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### How to Approximate Area with Left Sums

You can approximate the area under a curve by using left sums. For example, say you want the exact area under a curve between two points, 0 and 3. The shaded area on the left graph in the below figure [more…]

### How to Approximate Area with Right Sums

You can approximate the area under a curve by using right sums. This method works just like the left sum method except that each rectangle is drawn so that its right upper corner touches the curve instead [more…]

### How to Approximate Area with Left Rectangles

You can approximate the area under a curve by summing up “left” rectangles. For example, say you want the area under the curve *f* (*x*) = *x*^{2} + 1 from 0 to 3. The shaded area of the graph on the left side [more…]

### How to Approximate Area with Midpoint Rectangles

A good way to approximate areas with rectangles is to make each rectangle cross the curve at the midpoint of that rectangle's top side*.* A midpoint sum is a much better estimate of area than either a left-rectangle [more…]

### How to Approximate Area with the Trapezoid Rule

With the trapezoid rule, instead of approximating area by using rectangles (as you do with the left, right, and midpoint rectangle methods), you approximate area with — can you guess? — trapezoids. [more…]

### How to Approximate Area with Simpson's Rule

With Simpson’s rule, you approximate the area under a curve with curvy-topped “trapezoids.” The tops of these shapes are sections of parabolas. You can call them “trapezoids” because they play the same [more…]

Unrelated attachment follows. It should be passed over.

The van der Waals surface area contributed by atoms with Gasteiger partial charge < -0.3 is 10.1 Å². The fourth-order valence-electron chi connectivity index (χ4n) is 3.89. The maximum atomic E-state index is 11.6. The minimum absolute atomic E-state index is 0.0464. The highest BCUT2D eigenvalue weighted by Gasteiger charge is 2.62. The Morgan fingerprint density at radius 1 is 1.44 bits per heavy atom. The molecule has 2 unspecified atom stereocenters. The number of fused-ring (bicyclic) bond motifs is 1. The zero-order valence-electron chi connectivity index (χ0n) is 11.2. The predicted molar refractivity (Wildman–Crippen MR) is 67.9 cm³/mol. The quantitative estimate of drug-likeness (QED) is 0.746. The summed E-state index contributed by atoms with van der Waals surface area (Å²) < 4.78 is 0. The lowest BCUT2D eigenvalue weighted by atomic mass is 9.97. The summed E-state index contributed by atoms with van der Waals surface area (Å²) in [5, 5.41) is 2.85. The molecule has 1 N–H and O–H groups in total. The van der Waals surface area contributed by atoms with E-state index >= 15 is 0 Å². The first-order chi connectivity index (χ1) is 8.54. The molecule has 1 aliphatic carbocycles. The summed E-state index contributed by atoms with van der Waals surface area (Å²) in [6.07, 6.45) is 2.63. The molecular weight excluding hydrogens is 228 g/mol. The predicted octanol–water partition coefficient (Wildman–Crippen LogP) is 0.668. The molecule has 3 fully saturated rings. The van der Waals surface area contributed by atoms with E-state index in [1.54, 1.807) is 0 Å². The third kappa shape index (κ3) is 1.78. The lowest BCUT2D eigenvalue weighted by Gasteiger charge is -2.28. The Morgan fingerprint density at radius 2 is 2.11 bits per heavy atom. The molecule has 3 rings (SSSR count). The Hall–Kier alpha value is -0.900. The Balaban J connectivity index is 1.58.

### How Integration Works: It’s Just Fancy Addition

The most fundamental meaning of integration is to add up. And when you depict integration on a graph, you can see the adding up process as a summing up of thin rectangular strips of area to arrive at the [more…]

### How to Approximate Area with Right Rectangles

You can approximate the area under a curve by adding up “right” rectangles. This method works just like the left sum method except that each rectangle is drawn so that its right upper corner touches the [more…]

### How to Find Area with the u-Substitution Method

You can use the Fundamental Theorem to calculate the area under a function (or just to do any old definite integral) that you integrate with the substitution method. What you want to do is to change the [more…]

### How to Determine the Dimensions for the Least Expensive Window Frame

You can use calculus to solve practical problems, such as determining the correct size for a home-improvement project. Here’s an example. A Norman window has the shape of a semicircle above a rectangle [more…]

### The Definition of the Definite Integral and How it Works

You can approximate the area under a curve by adding up right, left, or midpoint rectangles. To find an exact area, you need to use a definite integral. [more…]

### How the Area Function Works

The area function is a bit weird. Brace yourself. Say you’ve got any old function, *f*(*t*). Imagine that at some *t-*value, call it *s,* you draw a fixed vertical line. [more…]

### How to Find the Area between Two Curves

To find the area between two curves, you need to come up with an expression for a narrow rectangle that sits on one curve and goes up to another. [more…]

### How to Find the Area of a Surface of Revolution

A surface of revolution is a three-dimensional surface with circular cross sections, like a vase or a bell or a wine bottle. For these problems, you divide the surface into narrow circular bands, figure [more…]

### Find Exact Areas Under a Curve Using the Definite Integral

When approximating the area under a curve using left, right, or midpoint rectangles, the more rectangles you use, the better the approximation. So, "all [more…]